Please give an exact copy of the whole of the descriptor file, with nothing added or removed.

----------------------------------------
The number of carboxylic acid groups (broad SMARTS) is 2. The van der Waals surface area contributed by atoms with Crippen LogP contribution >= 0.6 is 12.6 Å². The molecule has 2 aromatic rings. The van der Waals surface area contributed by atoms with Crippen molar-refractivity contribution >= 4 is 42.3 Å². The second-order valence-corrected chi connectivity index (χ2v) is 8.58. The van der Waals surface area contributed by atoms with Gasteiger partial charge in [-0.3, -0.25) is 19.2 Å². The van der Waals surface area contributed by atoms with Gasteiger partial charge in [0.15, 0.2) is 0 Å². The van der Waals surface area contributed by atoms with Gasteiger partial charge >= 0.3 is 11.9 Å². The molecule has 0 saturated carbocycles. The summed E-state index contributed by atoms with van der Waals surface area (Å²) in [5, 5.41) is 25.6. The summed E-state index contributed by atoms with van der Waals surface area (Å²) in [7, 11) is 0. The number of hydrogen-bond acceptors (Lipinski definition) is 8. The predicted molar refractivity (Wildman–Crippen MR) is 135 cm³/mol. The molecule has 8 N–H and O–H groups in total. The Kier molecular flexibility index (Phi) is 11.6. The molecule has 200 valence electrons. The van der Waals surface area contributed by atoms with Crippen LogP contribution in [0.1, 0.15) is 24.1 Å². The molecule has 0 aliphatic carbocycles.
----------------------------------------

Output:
The number of carboxylic acid groups (broad SMARTS) is 2. The van der Waals surface area contributed by atoms with Crippen LogP contribution >= 0.6 is 12.6 Å². The molecule has 2 aromatic rings. The van der Waals surface area contributed by atoms with Crippen molar-refractivity contribution >= 4 is 42.3 Å². The second-order valence-corrected chi connectivity index (χ2v) is 8.58. The van der Waals surface area contributed by atoms with Gasteiger partial charge in [-0.3, -0.25) is 19.2 Å². The van der Waals surface area contributed by atoms with Gasteiger partial charge in [0.15, 0.2) is 0 Å². The van der Waals surface area contributed by atoms with Gasteiger partial charge >= 0.3 is 11.9 Å². The molecule has 0 saturated carbocycles. The summed E-state index contributed by atoms with van der Waals surface area (Å²) in [5, 5.41) is 25.6. The summed E-state index contributed by atoms with van der Waals surface area (Å²) in [7, 11) is 0. The number of hydrogen-bond acceptors (Lipinski definition) is 8. The predicted molar refractivity (Wildman–Crippen MR) is 135 cm³/mol. The molecule has 8 N–H and O–H groups in total. The Kier molecular flexibility index (Phi) is 11.6. The molecule has 200 valence electrons. The van der Waals surface area contributed by atoms with Crippen LogP contribution in [0.1, 0.15) is 24.1 Å². The molecule has 0 aliphatic carbocycles.